The deep learning of the Universe
By Viviana Acquaviva
The terms “artificial intelligence” and “machine learning” have now become ubiquitous in any scientific field, from biology to chemistry, up to medicine, including, obviously, physics. However, it is hard to imagine a discipline that underwent such a swift and substantial methodological revolution as astrophysics did.
The reasons for this change are partly to be found in the very nature of the investigation of the Universe. The methods of artificial intelligence, from machine learning to data mining, are ideal to describe and investigate phenomena whose physical models are not sophisticated enough to grasp their complexity. Typically, this happens when we deal with extremely complicated objects, described by a very high number of variables, or when our understanding and interpretation of physical phenomena is limited. And this description fits like a glove plenty of astrophysics issues, from galaxy formation to stellar dynamics, from cosmological simulations showing the dark matter distribution in the Universe, to the detection of variable signals in a data stream. Considering also that missions like the Large Synoptic Survey Telescope (Lsst) will generate in a few years a hundred times the amount of data produced by the previous generations of observatories, making some of the current methods – such as hand search – totally obsolete, no wonder astrophysics is one of the fields that adopted the new techniques quickly and probably irreversibly.
But which are the most successful machine learning applications in astrophysics and cosmology? The list is certainly too long to be complete. A great strong point of these techniques – especially of deep learning – is their effectiveness in analyzing multidimensional data, such as images, containing information often difficult to describe analytically.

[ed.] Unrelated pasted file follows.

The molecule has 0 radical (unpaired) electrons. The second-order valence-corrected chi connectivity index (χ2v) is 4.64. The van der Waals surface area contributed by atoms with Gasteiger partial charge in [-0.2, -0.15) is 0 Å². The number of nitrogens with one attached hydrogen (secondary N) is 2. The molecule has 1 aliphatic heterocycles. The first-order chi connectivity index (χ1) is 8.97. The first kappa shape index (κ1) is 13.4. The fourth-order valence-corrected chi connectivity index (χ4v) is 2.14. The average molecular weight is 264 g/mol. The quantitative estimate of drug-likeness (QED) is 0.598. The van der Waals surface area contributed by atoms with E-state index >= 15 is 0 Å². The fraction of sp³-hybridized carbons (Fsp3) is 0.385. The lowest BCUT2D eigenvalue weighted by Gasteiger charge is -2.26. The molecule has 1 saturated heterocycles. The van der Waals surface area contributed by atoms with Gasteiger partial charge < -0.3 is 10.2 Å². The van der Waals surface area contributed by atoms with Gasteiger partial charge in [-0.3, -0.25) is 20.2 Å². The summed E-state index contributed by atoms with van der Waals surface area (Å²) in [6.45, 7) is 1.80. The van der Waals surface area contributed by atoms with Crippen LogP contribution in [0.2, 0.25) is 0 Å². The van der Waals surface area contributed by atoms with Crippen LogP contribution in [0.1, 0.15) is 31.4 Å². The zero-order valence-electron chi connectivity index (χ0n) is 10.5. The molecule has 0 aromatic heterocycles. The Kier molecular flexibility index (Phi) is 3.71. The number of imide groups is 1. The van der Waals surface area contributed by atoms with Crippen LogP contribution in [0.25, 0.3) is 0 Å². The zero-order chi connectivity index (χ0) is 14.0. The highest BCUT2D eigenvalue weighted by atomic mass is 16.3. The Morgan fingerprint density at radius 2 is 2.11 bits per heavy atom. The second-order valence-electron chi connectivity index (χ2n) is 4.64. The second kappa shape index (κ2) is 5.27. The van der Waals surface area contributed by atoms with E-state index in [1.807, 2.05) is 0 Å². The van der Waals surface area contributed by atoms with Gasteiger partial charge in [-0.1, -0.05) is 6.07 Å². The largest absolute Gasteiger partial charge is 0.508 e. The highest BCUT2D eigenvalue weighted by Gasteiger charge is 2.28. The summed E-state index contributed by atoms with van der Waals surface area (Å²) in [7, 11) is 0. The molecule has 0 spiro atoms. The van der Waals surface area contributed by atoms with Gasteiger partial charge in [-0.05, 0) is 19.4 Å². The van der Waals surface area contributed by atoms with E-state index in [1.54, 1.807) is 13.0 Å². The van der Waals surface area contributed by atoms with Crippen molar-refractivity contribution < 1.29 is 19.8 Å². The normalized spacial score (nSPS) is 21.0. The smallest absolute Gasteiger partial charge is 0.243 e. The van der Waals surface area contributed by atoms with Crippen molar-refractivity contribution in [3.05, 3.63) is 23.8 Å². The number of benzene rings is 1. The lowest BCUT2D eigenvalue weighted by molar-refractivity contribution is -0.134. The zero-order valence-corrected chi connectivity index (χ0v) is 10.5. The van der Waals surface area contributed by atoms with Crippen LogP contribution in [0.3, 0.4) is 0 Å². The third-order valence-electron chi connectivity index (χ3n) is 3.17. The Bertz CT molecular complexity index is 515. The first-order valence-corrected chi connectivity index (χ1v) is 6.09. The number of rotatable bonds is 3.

For example, identifying a spiral galaxy, seen from different angles, is a relatively simple task for the human eye (and brain), but writing down a mathematical formula – a model – capable of “searching” for this galaxy in the image and taking into account all the possible perspectives is extremely complicated. Here neural networks can help, since their architecture allows to easily capture spatial correlations in two or three dimensions, provided that the system has a series of representative examples to learn from, kind of like a kid easily learns how to recognize animals after seeing them a few times in pictures. It is not by chance that one of the first applications of machine learning to astronomical data was the classification of galaxies according to their morphology, in collaboration with the Galaxy Zoo team, in which the public was called upon to create, based on “human” recognition, a collection of representative elements that could guide the algorithm.